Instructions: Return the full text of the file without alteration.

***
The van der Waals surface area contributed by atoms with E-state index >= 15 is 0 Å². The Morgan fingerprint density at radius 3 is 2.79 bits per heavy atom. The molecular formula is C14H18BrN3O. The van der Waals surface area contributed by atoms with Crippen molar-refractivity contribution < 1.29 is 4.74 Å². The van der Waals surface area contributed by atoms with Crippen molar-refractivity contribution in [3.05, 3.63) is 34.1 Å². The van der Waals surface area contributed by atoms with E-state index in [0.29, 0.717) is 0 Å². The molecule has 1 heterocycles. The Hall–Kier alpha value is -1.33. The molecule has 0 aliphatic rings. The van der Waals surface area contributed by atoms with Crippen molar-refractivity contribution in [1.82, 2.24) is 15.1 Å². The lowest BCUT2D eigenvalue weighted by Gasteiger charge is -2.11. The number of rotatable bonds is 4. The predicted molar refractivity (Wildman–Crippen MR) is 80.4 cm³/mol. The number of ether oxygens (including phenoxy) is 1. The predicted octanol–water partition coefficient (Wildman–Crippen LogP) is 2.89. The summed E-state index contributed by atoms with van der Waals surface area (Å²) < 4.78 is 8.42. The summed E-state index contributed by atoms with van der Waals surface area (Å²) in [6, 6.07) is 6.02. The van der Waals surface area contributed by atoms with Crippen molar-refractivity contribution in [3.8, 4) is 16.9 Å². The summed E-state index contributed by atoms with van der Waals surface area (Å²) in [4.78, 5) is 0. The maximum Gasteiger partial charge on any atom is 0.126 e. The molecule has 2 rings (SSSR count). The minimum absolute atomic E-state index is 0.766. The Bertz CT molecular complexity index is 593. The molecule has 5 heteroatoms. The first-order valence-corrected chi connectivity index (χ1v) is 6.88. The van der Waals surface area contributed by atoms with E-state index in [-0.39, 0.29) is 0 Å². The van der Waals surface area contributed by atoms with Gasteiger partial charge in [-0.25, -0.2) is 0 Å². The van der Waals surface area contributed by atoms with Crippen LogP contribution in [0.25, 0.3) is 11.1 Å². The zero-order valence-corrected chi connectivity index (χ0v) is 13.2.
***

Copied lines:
The van der Waals surface area contributed by atoms with E-state index >= 15 is 0 Å². The Morgan fingerprint density at radius 3 is 2.79 bits per heavy atom. The molecular formula is C14H18BrN3O. The van der Waals surface area contributed by atoms with Crippen molar-refractivity contribution < 1.29 is 4.74 Å². The van der Waals surface area contributed by atoms with Crippen molar-refractivity contribution in [3.05, 3.63) is 34.1 Å². The van der Waals surface area contributed by atoms with E-state index in [0.29, 0.717) is 0 Å². The molecule has 1 heterocycles. The Hall–Kier alpha value is -1.33. The molecule has 0 aliphatic rings. The van der Waals surface area contributed by atoms with Crippen molar-refractivity contribution in [1.82, 2.24) is 15.1 Å². The lowest BCUT2D eigenvalue weighted by Gasteiger charge is -2.11. The number of rotatable bonds is 4. The predicted molar refractivity (Wildman–Crippen MR) is 80.4 cm³/mol. The number of ether oxygens (including phenoxy) is 1. The predicted octanol–water partition coefficient (Wildman–Crippen LogP) is 2.89. The summed E-state index contributed by atoms with van der Waals surface area (Å²) < 4.78 is 8.42. The summed E-state index contributed by atoms with van der Waals surface area (Å²) in [6, 6.07) is 6.02. The van der Waals surface area contributed by atoms with Crippen molar-refractivity contribution in [3.8, 4) is 16.9 Å². The summed E-state index contributed by atoms with van der Waals surface area (Å²) in [4.78, 5) is 0. The maximum Gasteiger partial charge on any atom is 0.126 e. The molecule has 2 rings (SSSR count). The minimum absolute atomic E-state index is 0.766. The Bertz CT molecular complexity index is 593. The molecule has 5 heteroatoms. The first-order valence-corrected chi connectivity index (χ1v) is 6.88. The van der Waals surface area contributed by atoms with E-state index in [-0.39, 0.29) is 0 Å². The van der Waals surface area contributed by atoms with Gasteiger partial charge in [-0.25, -0.2) is 0 Å². The van der Waals surface area contributed by atoms with Crippen LogP contribution in [0.25, 0.3) is 11.1 Å². The zero-order valence-corrected chi connectivity index (χ0v) is 13.2.